As we hear in one of the prophecy readings from the vespers of the Feast: Then he brought me back to the outer gate of the sanctuary, which faces east; and it was shut. And the Lord said to me, "This gate shall remain shut; it shall not be opened, and no one shall enter by it; for the Lord, the God of Israel, shall enter by it; therefore, it shall remain shut. Only the prince shall sit in it to eat bread before the Lord; he shall enter by way of the vestibule of the gate, and shall go out by the same way (Ezekiel 44: 1-3). Thus, Mary is referred to as the East Gate, the Gate that looks towards the East and the East Gate…who awaits the entrance of the Great Prince. 
 
The Entry Feast is a foretaste for the coming of the Lord; thus, His Incarnation. We have just begun Advent about a week ago on the 15th of November in preparation for Christmas. The Feast of the Entry always falls within Advent and prepares us for the Nativity of Christ. 
 
As we hear in one of the stichera of the vespers of the Feast: O believers, let us dance today, singing to the Master in the words of Psalms and hymns, and honor His tabernacle that He sanctified, the animate Ark that held the uncontainable Logos within Herself.  For She is offered to God, being a babe in the flesh supernaturally. And the great and holy high priest Zacharias feeling joy in his heart now receives Her who in time will be the dwelling of God.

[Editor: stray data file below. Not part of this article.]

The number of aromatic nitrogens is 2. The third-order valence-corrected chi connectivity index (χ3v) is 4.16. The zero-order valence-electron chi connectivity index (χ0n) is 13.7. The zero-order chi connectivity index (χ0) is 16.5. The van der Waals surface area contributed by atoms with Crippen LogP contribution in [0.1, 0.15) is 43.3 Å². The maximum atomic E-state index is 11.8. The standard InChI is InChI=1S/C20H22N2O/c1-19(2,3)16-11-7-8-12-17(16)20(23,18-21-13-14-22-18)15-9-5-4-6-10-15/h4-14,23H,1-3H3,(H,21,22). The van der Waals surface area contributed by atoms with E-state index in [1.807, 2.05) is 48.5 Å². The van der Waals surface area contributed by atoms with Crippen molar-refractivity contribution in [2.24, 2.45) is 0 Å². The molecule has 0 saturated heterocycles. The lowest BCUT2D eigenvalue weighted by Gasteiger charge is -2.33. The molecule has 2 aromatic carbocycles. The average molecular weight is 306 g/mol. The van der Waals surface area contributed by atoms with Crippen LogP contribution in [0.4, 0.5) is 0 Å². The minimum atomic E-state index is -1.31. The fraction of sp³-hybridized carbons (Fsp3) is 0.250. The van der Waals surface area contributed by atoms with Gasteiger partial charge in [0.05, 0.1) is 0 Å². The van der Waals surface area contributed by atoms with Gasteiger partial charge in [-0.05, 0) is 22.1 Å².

With this Feast we see the fulfillment of a promise Joachim and Anna made with God to dedicate Mary to Him. We see Mary enter the Holy of Holies, an unprecedented event signifying that salvation was at hand, since Mary would bring forth the Savior, Jesus Christ. Mary’s stay at the Temple for those twelve years was spiritual preparation for Her. Mary found favor before the Lord for Her piety and virtues to become the Theotokos. 
 
When the Archangel Gabriel appeared to Her, announcing to the Her that She was to conceive and bear forth the Savior, She replied: Behold the maidservant of the Lord! Let it be according to your word (Lk 1:38). Without the Theotokos and Her acceptance of the Divine call to beget Jesus, how could the Incarnation have been possible? Thus, how could mankind be saved? 
 
The Logos, Son of God, obtains His humanity, thus, His flesh from the Virgin Mary. If He was not fully human, then how could we be saved? St Athanasius tells us: God became man so that man can become God. Man does not become God in essence but by grace. Man is united to God in His Heavenly Kingdom. Mary entering the Holy of Holies was a foretaste of the rending of the curtain of the Temple once and for all; when He was on the Cross, so that we all may enter His Kingdom.
 
Today is the prelude of God’s good pleasure and the proclamation of humanity’s salvation. In the temple of God, the Virgin is presented openly, and in herself she announces Christ to all. Let us, then with a great voice cry aloud to her: Rejoice, you are the fulfillment of the Creator’s dispensation (Festal Apolytikion).  
 
O Most Holy Theotokos, save us!
 

-John Athanasatos 

A graduate of Long Island University, College of Pharmacy, and Saint Vladimir's Orthodox Theological Seminary, John works to share the richness and beauty of the Orthodox Faith with the wider community.